Finally, if you have other dogs or pets, be ready for their mourning period too. Some dogs grieve very little while others grieve intensely. Your remaining dog may lose his appetite, lack energy or sleep longer than usual, be anxious when left alone resulting in destructive behavior, accidents, or barking/howling, and seem depressed. If symptoms last longer than a few days or a couple of weeks, get in touch with your veterinarian.

    I’ll leave you with this…

    “There’s a stone I had made for Luke at the top of the hill road, where the pasture opens wide and the setting sun highlights the words carved into its face. ‘That’ll do, Luke, that’ll do.’ The words are said to working dogs all over the world when the chores are done and the flock is settled: ‘That’ll do dog, come home now, your work is done.’ Luke’s work is done too. He took my heart and ran with it, and he’s running still, fast and strong, a piece of my heart bound up with his, forever.” – Patricia McConnell For the Love of a Dog

    By Susan Marett

  5. The Long List of Ways to Use a Long Line

    January 20, 2017 by Susan Marett

    In this week’s 5 Paw Friday, we’re chatting about the many uses and benefits of using a long training lead or long line especially for working on the cue “come.” I often use my long line with dogs a few times a day, and frequently hear “Wow! That’s a really long leash!” from passerbys.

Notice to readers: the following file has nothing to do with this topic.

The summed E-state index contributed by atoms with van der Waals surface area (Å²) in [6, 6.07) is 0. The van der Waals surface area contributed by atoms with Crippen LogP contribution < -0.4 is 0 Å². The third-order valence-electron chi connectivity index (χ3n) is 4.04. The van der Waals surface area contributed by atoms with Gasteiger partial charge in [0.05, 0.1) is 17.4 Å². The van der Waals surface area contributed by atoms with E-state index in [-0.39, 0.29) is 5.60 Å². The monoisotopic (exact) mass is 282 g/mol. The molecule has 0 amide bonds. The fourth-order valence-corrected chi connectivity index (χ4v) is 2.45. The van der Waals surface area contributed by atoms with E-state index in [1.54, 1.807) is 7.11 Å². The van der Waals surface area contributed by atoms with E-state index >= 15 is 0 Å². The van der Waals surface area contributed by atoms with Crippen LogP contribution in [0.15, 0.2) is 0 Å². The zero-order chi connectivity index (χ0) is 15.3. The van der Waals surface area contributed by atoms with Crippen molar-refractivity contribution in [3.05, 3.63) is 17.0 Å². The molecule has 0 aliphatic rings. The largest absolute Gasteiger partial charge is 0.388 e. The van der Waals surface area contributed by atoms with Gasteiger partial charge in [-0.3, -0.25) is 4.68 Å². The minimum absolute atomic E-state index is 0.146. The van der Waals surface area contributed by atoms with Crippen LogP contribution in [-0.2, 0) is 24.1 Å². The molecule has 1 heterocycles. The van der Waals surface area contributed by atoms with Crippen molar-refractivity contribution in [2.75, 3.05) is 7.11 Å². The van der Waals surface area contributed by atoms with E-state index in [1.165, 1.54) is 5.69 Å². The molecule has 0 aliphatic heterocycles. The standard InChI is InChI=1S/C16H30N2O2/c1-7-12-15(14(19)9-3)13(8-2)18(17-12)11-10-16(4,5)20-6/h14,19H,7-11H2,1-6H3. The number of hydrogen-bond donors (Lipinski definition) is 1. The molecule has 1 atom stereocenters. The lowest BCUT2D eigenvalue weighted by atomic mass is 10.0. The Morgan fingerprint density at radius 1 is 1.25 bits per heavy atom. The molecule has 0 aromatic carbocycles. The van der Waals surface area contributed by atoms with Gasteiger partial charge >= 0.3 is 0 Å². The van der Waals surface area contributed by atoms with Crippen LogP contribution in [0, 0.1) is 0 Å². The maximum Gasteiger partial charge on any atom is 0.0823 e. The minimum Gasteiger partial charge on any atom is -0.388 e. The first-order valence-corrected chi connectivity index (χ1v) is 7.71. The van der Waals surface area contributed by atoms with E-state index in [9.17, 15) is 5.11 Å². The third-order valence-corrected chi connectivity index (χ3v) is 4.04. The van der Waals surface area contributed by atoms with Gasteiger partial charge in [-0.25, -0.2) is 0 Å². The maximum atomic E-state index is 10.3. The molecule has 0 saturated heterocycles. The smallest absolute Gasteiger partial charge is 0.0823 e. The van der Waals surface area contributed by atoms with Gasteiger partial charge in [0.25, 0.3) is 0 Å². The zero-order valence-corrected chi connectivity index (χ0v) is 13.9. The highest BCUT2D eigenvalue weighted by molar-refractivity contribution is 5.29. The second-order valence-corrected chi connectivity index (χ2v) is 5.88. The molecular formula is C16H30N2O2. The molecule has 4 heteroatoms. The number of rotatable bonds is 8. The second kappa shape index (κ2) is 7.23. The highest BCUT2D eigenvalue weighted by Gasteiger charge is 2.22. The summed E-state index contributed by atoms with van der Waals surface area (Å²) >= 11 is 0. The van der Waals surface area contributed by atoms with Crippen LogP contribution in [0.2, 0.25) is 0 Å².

So why on earth would you want to use a long line for dog training. Lemme explain a little…

    Long lines allow for…

    • Training sessions with your dog that can mimic your dog working off-leash.
    • Safety in open spaces without fencing
    • Adherence to leash laws *although* some areas (including our local beaches) will limit the number of feet that a leash or line can be.
    • Assessment of recalls with distractions
    • Ability to increase the difficulty of distractions while still setting up your dog for success
    • Practice of other skills such as sit and down stay, leave it, and wait at a distance
    • Greater exercise and exploration… Exploration is great for building a shy and fearful’s dog’s confidence and encourages more independence and curiosity.

    The Downsides of Long Lines are…

    • The handler must be relatively strong and balanced/steady to handle a dog on a long line.
    • Dogs must have a good foundation for “come” before being worked on a long line.
    • Use of a long line requires attention! It’s easy to get wrapped up in a long line and pulled down.
    • If you grab a long line while your dog is moving fast, you risk rope burns on your hands. Some handlers use gloves for protection!